The Zenith and The End of The White Stripes
*Meg and Jack White in 2007 during
Primavera Sound Festival in Spain
Icky Thump was released on June 15, 2007 in Germany, June 18, 2007 in the rest of Europe, and June 19, 2007 in the rest of the world. It would be the band’s sixth and last album as well as the only with Warner Bros Records. The album marked a return to the band’s garage rock, blues fueled sound but also featured tinges of Scottish folk music, avant-garde, trumpet and bagpipes into the mix. The album debuted at No. 1 in the UK and No. 2 in the States. The album’s first single and title track quickly became the band’s most successful ever and debuted at No. 28 on the US singles chart, making it the only White Stripes song to crack the top 40. The album itself would go on to win a Grammy Award for Best Alternative Music Album in 2008.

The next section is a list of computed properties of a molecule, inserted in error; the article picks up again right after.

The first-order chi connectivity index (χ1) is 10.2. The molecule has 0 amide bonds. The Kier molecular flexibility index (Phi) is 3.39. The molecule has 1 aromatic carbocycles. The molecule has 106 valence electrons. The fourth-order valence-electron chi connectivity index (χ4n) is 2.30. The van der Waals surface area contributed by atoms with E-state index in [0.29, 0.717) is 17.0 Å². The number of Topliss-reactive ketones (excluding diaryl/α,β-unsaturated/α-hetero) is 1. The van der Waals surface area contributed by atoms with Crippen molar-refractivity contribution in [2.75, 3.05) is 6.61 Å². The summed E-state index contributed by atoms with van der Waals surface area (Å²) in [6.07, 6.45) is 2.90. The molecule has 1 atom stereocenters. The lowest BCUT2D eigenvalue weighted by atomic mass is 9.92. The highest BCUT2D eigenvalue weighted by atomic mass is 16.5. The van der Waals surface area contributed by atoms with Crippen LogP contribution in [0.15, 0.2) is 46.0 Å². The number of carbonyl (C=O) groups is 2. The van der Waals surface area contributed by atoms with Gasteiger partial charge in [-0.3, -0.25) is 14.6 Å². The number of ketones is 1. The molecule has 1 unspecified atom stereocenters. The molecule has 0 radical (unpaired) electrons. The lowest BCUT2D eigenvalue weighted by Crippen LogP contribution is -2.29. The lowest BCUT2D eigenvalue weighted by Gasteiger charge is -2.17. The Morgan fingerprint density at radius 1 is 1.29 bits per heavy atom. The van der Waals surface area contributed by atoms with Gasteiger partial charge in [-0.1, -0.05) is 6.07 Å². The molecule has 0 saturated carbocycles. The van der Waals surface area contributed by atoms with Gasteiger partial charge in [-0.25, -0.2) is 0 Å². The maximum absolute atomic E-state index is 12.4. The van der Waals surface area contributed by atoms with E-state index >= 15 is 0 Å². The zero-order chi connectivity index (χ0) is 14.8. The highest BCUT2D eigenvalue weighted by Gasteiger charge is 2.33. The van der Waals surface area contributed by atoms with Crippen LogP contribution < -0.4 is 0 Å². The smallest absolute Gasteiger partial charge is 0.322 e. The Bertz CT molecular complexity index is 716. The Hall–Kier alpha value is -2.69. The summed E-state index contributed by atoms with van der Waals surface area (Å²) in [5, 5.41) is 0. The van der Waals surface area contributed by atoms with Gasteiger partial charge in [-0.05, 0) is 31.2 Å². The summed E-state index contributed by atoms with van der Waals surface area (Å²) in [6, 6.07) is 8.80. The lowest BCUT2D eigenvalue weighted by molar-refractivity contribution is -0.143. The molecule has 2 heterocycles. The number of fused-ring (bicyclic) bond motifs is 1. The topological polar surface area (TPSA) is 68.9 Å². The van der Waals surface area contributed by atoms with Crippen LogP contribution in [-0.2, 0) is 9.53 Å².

On April of 2007, The White Stripes announced that they would be embarking on a country wide tour of Canada and promised to hit all ten providences. White would later recall, “Having never done a tour of Canada, Meg and I thought it was high time to go whole hog. We want to take this tour to the far reaches of the Canadian landscape. From the ocean to the permafrost. The best way for us to do that is ensure that we perform in every province and territory in the country, from the Yukon to Prince Edward Island. Another special moment of this tour is the show which will occur in Glace Bay, Nova Scotia on July 14, The White Stripes' Tenth Anniversary." The White Stripes would never go on to finish their mission; on September 11, 2007, the band announced the cancellation of 18 tour dates, citing acute anxiety problems suffered by Meg. Soon after, they would cancel the rest of their remaining tour dates, including the entire leg of their subsequent UK tour.